Places with cold climates need access to a reliable and efficient heat supply for the health of their population. But in developing countries, the majority of rural and peri-urban households do not have access to centralized heating or gas networks. Instead, they use traditional heating stoves that use solid fuels like coal, wood, and dung for heating. These stoves are often inefficient (with thermal efficiency as low as 25%-40% compared to 70% or above for efficient stoves) and emit large amounts of pollutants (e.g., CO and PM2.5), causing indoor and outdoor air pollution with negative health and environmental impacts.
For example, measurements conducted as part of a pilot project on efficient and clean heating stoves in Kyrgyzstan implemented during the 2016/2017 heating season showed that PM2.5 emissions reach levels of up to 11.5 mg/m3 during ignition and refueling. As a reference, WHO Air Quality Guidelines for the annual mean of PM2.5 concentration are 0.01 mg/m3. Over half of the children and adults surveyed for the pilot project had coughs, headaches and other discomforts, especially after igniting and refueling the stoves. Women and children who spend more time at home are particularly affected by indoor air pollution.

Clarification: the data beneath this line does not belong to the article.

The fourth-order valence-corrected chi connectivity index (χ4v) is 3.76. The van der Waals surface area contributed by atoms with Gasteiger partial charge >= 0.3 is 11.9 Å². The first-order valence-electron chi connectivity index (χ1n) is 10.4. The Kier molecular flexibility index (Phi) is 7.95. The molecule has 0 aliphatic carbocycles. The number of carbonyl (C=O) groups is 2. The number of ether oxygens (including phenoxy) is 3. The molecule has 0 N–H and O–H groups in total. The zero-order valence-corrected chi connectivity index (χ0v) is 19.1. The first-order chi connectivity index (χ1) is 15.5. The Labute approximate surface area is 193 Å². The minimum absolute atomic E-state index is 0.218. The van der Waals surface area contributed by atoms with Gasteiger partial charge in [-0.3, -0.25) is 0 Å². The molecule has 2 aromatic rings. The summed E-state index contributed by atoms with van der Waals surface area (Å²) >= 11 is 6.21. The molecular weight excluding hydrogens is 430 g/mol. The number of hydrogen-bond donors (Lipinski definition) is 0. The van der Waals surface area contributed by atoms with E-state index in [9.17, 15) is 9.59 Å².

The low thermal efficiency of traditional heating stoves means that more fuel is needed (and more carbon emissions if coal is used) and households have higher fuel expenses. A recent survey conducted in Tajikistan shows that the rural households on average spend up to 15% of their total budgets on energy during the heating season.
Insufficient heating in homes with already cold indoor temperature is also common. According to a recent article from the Lancet, most temperature-related deaths are attributable to cold temperature.
From April 17-19, government officials and experts from China, Mongolia, Kyrgyzstan and Tajikistan were brought together to share their experiences at the Clean and Efficient Heating South-South Knowledge Exchange Event. These countries are working with the World Bank to find clean and efficient heating solutions that include the use of clean stoves. Although each country has its own characteristics, they often face similar institutional, technical, and financial challenges, and can learn from each other’s example.